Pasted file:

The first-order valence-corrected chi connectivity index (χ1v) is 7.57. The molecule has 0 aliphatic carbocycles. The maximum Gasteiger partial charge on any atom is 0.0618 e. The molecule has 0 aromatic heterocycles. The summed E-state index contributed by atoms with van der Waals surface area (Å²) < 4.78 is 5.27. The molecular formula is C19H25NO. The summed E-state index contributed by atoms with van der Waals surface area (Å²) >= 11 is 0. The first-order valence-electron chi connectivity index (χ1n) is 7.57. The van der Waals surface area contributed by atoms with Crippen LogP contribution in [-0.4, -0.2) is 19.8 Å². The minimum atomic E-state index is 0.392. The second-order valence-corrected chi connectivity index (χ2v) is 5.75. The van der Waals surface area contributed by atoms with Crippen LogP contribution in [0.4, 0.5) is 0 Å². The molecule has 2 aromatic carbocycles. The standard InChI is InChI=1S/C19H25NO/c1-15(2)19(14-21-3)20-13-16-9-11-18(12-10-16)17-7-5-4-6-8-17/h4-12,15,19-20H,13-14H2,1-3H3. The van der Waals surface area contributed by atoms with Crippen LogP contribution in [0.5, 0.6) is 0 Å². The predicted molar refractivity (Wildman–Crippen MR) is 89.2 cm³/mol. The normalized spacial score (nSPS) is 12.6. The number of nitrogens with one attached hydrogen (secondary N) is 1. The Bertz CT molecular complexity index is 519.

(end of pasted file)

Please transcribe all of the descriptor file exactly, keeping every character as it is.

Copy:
The first-order valence-corrected chi connectivity index (χ1v) is 7.57. The molecule has 0 aliphatic carbocycles. The maximum Gasteiger partial charge on any atom is 0.0618 e. The molecule has 0 aromatic heterocycles. The summed E-state index contributed by atoms with van der Waals surface area (Å²) < 4.78 is 5.27. The molecular formula is C19H25NO. The summed E-state index contributed by atoms with van der Waals surface area (Å²) >= 11 is 0. The first-order valence-electron chi connectivity index (χ1n) is 7.57. The van der Waals surface area contributed by atoms with Crippen LogP contribution in [-0.4, -0.2) is 19.8 Å². The minimum atomic E-state index is 0.392. The second-order valence-corrected chi connectivity index (χ2v) is 5.75. The van der Waals surface area contributed by atoms with Crippen LogP contribution in [0.4, 0.5) is 0 Å². The molecule has 2 aromatic carbocycles. The standard InChI is InChI=1S/C19H25NO/c1-15(2)19(14-21-3)20-13-16-9-11-18(12-10-16)17-7-5-4-6-8-17/h4-12,15,19-20H,13-14H2,1-3H3. The van der Waals surface area contributed by atoms with Crippen LogP contribution in [0.5, 0.6) is 0 Å². The predicted molar refractivity (Wildman–Crippen MR) is 89.2 cm³/mol. The normalized spacial score (nSPS) is 12.6. The number of nitrogens with one attached hydrogen (secondary N) is 1. The Bertz CT molecular complexity index is 519.